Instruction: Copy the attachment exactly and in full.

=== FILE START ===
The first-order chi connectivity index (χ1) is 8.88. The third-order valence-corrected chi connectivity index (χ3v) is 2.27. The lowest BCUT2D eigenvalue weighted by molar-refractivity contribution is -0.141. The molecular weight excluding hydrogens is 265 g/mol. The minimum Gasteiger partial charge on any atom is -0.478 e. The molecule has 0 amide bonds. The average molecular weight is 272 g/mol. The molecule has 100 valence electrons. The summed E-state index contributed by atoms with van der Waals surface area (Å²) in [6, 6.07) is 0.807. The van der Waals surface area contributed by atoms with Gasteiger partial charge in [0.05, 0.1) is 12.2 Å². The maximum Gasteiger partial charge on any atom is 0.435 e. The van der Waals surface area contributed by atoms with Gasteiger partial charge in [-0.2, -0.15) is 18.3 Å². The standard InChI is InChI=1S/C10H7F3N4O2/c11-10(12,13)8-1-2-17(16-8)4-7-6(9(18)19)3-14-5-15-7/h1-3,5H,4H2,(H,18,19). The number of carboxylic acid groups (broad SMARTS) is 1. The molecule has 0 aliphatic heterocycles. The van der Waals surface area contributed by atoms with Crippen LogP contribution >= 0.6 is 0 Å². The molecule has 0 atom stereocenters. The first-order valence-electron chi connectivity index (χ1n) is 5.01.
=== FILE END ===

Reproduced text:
The first-order chi connectivity index (χ1) is 8.88. The third-order valence-corrected chi connectivity index (χ3v) is 2.27. The lowest BCUT2D eigenvalue weighted by molar-refractivity contribution is -0.141. The molecular weight excluding hydrogens is 265 g/mol. The minimum Gasteiger partial charge on any atom is -0.478 e. The molecule has 0 amide bonds. The average molecular weight is 272 g/mol. The molecule has 100 valence electrons. The summed E-state index contributed by atoms with van der Waals surface area (Å²) in [6, 6.07) is 0.807. The van der Waals surface area contributed by atoms with Gasteiger partial charge in [0.05, 0.1) is 12.2 Å². The maximum Gasteiger partial charge on any atom is 0.435 e. The van der Waals surface area contributed by atoms with Gasteiger partial charge in [-0.2, -0.15) is 18.3 Å². The standard InChI is InChI=1S/C10H7F3N4O2/c11-10(12,13)8-1-2-17(16-8)4-7-6(9(18)19)3-14-5-15-7/h1-3,5H,4H2,(H,18,19). The number of carboxylic acid groups (broad SMARTS) is 1. The molecule has 0 aliphatic heterocycles. The van der Waals surface area contributed by atoms with Crippen LogP contribution >= 0.6 is 0 Å². The molecule has 0 atom stereocenters. The first-order valence-electron chi connectivity index (χ1n) is 5.01.